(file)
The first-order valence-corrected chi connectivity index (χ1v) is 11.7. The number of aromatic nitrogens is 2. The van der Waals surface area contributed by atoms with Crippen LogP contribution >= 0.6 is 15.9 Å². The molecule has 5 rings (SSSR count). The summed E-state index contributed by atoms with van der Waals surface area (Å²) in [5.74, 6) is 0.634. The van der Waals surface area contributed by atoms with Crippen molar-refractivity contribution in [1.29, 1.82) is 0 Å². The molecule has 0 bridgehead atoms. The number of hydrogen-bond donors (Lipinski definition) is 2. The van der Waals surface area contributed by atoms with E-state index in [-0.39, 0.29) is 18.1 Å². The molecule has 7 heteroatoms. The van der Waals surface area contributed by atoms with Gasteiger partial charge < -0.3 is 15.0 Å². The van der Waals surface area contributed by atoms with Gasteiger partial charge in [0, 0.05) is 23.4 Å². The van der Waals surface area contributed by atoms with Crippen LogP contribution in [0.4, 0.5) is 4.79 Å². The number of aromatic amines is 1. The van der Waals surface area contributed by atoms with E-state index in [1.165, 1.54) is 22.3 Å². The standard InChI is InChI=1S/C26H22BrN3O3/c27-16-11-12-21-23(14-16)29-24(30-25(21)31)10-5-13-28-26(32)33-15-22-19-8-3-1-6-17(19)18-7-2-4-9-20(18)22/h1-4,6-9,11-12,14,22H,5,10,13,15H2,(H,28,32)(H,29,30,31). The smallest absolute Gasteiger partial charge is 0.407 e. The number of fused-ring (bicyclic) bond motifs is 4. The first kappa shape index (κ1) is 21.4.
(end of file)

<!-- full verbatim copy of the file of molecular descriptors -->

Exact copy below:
The first-order valence-corrected chi connectivity index (χ1v) is 11.7. The number of aromatic nitrogens is 2. The van der Waals surface area contributed by atoms with Crippen LogP contribution >= 0.6 is 15.9 Å². The molecule has 5 rings (SSSR count). The summed E-state index contributed by atoms with van der Waals surface area (Å²) in [5.74, 6) is 0.634. The van der Waals surface area contributed by atoms with Crippen molar-refractivity contribution in [1.29, 1.82) is 0 Å². The molecule has 0 bridgehead atoms. The number of hydrogen-bond donors (Lipinski definition) is 2. The van der Waals surface area contributed by atoms with E-state index in [-0.39, 0.29) is 18.1 Å². The molecule has 7 heteroatoms. The van der Waals surface area contributed by atoms with Gasteiger partial charge < -0.3 is 15.0 Å². The van der Waals surface area contributed by atoms with Gasteiger partial charge in [0, 0.05) is 23.4 Å². The van der Waals surface area contributed by atoms with Crippen LogP contribution in [0.4, 0.5) is 4.79 Å². The number of aromatic amines is 1. The van der Waals surface area contributed by atoms with E-state index in [1.165, 1.54) is 22.3 Å². The standard InChI is InChI=1S/C26H22BrN3O3/c27-16-11-12-21-23(14-16)29-24(30-25(21)31)10-5-13-28-26(32)33-15-22-19-8-3-1-6-17(19)18-7-2-4-9-20(18)22/h1-4,6-9,11-12,14,22H,5,10,13,15H2,(H,28,32)(H,29,30,31). The smallest absolute Gasteiger partial charge is 0.407 e. The number of fused-ring (bicyclic) bond motifs is 4. The first kappa shape index (κ1) is 21.4.